If you can use the performance of a Ferrari, go DSLR. If you will be stuck in rush hour traffic, consider a Chevy.
    My last thought is this: In scanning memory/history images, it's rather nice to set up a rack of 8 or 12 slides, make corrections, and then go mow the lawn...........
  8. This is really a FAQ.
    Recent threads on it at

    in addition to those given above by other posters here.
    In terms of the use and advantages of scanners vs. camera copying, there is no disputing taste and the advocates tend to be 'sticky'. My personal 'story' and discussions of aspects of scanners vs cameras are at
    I can only say that I have tried everything from long term use of a Honeywell film to film copier (Repronar) back in olden days to more-or-less modern scanners, including attempts to copy with a macro lens and bellows, etc.
    After doing more than 60,000 slides, more than one way, I very much prefer a dedicated film scanner for quality and human ease of work (e.g., Canoscan 4000FS, various old Nikon scanners- all discontinued but for sale used). They are harder to find, and good ones are expensive. For occasional work (and for larger negatives) I use a Canoscan 9000F and 9950F flatbed film scanners.
    A copy stand, light source and macro lens on a digital camera is just fine if you're only doing a few at a time, on widely scattered occasions (assuming you can leave it set up).
  9. I used a D70s some years ago instead of a scanner for a few hundred slides from my college dorm years. The scanner that I had (LS-1000) was way too slow.
    I took a small plastic bottle, I believe from mayonnaise cut off the bottom, painted the inside black, and then held it onto the lens with rubber bands on the outside. The length was just right so that with a slide at the end, it was in focus. I don't remember the light source I used, maybe lights reflecting off white paper. I have an AI Nikkor 55mm f/2.8 that I bought many years ago.
    I could do slides at about 5 seconds each. Maybe a minute on the actual scanner.
    I now have a Dual-Scan IV, which is still pretty slow, but I use it more.
    For color negatives, one would need to do the appropriate matrix transform, not so easy to do.
    Mostly I wanted them good enough for screen resolution, maybe with a little zoom, not for making large prints from.
  10. The real problem is deciding effort vs result. It isn't all art. Digi-scan is not a bad idea, and if it were not for those appliances doing 4/3 instead of 3/2, there would be a bigger market. Most of the camera attachment gizmos tend to cater to slides.
    Looking on the net I found the Wolverine F2D20. It's a dedicated 20 mpx film scanner that doesn't crop. I might even look into that. Everything I shoot isn't always worth the full blown effort.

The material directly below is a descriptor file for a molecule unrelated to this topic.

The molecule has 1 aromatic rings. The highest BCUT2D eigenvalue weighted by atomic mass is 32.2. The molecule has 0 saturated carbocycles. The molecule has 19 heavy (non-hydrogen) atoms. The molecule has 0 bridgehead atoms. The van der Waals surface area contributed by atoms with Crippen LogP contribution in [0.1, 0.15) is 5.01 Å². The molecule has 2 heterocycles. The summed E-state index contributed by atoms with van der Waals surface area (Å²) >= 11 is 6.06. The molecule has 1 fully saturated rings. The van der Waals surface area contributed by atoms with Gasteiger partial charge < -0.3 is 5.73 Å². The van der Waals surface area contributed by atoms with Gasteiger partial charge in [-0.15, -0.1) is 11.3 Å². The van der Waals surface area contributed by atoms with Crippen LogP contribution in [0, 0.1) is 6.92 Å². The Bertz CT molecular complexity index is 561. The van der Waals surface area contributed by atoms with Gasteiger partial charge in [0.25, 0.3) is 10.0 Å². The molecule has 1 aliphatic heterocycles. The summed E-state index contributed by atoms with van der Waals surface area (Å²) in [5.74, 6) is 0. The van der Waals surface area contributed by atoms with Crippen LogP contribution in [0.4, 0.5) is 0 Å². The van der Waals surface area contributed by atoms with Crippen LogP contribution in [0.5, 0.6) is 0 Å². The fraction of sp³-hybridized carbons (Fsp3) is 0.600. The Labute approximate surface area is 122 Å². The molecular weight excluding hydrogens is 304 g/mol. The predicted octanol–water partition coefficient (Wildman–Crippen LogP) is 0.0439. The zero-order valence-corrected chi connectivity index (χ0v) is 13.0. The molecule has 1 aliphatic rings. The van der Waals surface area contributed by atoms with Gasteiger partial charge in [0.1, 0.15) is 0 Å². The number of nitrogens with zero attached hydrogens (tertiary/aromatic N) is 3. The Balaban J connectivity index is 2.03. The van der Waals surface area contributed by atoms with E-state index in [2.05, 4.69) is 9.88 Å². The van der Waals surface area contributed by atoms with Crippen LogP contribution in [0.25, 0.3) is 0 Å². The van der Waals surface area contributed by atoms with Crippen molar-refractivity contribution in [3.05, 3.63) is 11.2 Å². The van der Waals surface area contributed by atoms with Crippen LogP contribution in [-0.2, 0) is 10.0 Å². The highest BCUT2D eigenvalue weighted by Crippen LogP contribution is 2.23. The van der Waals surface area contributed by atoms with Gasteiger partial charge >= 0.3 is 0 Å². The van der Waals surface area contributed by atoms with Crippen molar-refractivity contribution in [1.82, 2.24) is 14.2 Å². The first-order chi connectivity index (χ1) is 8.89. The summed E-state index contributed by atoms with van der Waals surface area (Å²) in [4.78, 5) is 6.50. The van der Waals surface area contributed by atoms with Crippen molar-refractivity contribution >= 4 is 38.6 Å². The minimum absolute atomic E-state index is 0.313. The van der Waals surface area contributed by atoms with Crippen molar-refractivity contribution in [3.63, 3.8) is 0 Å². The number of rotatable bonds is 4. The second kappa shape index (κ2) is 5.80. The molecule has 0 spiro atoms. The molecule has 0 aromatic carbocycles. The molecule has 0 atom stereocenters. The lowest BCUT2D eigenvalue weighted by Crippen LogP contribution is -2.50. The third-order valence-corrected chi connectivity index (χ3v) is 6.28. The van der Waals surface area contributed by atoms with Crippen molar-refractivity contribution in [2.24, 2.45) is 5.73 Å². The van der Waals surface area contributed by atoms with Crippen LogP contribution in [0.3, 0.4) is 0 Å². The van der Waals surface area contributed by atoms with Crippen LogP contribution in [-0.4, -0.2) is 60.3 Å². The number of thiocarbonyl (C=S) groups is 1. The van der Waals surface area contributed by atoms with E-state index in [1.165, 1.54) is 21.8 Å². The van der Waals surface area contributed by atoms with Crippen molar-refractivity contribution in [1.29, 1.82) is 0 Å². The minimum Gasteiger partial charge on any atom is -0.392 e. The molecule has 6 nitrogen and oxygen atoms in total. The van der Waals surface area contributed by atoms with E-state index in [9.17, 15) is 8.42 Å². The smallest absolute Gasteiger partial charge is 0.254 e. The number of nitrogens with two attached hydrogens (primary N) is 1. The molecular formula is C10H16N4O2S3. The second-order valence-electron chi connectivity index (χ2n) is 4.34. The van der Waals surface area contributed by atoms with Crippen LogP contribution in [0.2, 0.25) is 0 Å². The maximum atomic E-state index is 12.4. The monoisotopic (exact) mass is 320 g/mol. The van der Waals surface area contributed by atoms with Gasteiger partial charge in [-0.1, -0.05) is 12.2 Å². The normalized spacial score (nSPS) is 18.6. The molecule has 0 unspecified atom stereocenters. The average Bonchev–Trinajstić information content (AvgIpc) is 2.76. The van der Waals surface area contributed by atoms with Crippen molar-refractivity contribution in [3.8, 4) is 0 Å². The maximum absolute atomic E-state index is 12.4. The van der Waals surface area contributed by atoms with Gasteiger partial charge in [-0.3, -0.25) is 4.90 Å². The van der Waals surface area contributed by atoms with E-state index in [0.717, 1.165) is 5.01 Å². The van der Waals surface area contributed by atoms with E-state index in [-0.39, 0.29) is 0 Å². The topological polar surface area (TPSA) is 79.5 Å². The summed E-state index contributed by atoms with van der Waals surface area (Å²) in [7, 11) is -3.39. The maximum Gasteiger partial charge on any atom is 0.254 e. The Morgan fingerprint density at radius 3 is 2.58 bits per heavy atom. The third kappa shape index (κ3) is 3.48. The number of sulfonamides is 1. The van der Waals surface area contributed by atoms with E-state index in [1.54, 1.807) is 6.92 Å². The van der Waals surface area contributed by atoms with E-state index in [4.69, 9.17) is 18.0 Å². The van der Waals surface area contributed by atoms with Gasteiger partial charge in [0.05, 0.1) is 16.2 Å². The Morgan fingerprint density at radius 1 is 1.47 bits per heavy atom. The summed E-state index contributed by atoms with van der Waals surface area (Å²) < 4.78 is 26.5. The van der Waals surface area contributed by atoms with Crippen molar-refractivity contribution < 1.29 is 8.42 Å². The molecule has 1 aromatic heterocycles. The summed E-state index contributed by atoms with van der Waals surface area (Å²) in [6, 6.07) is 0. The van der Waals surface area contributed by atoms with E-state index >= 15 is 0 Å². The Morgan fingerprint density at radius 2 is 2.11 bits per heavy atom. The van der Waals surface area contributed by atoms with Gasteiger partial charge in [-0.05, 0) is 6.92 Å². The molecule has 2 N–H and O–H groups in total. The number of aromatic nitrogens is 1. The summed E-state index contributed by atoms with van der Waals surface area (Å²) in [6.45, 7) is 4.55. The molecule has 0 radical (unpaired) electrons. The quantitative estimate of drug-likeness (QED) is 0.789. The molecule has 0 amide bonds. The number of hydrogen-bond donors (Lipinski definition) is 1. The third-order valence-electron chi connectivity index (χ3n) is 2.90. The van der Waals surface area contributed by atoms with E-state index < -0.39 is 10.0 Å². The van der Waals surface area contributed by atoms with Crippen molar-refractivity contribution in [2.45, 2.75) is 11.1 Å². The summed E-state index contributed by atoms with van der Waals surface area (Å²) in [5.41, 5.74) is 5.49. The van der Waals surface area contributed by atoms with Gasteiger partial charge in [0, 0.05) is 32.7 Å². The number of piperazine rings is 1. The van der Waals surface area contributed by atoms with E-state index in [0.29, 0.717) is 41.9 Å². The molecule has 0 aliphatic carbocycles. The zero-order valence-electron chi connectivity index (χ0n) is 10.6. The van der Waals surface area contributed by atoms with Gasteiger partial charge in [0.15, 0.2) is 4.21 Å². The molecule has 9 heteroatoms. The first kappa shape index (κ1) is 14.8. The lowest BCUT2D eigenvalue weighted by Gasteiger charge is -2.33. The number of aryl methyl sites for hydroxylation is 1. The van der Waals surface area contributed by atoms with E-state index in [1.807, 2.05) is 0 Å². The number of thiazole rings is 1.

11. I've done this will several hundred slides and negatives. I also have way too much experience scanning film with
    dedicated desktop film scanners, flatbed scanners adapted to scan film, and some experience with Imacon/Hasselblad
    Flextight scanners.

    My guide in the process to make "camera scans" is chapter 12 of "The DAM Book" by Peter Krogh (available
    through website). just about everything you read, including that link you posted about the "camera as scanner" process is mostly a second or third hand derivation of that information.

    What you need: As the saying goes , " garbage in, garbage out" so you need a high quality lens, a camera with both decent pixel count
    (depending on your needs, 16mp or greater) and 12 stops or greater of dynamic range, a way to hold the film parallel to
    the sensor plane of the camera, diffuse and even lighting of the film, and you should shoot using the camera's raw format and not it's JPEG format.

    The advantages of using a good camera instead a scanner are the following:
    - you have more control over where the true plane of focus is, especially if your camera has a live view function that you
    can use via tethering to your computer.
    - all film have a natural curvature to them and because lenses have an aperture control, you can adjust the depth of field
    by stopping the lens down., something you cannot do with a scanner.
    - the result is a true raw file not a JPEG or a TIFF. (Yes Vuescan and SilverFast have their own raw formats that for the
    most part only their respective software recognizes.)

    But most importantly , what is by far the largest benefit is sheer speed. With my set up I can make a very high quality "camera
    scan" of a piece of 35mm film in about a minute as opposed to the 7-10 minutes to make a comparable quality scan with a
    dedicated film scanner like a Nikon Coolscan LS-5000ED.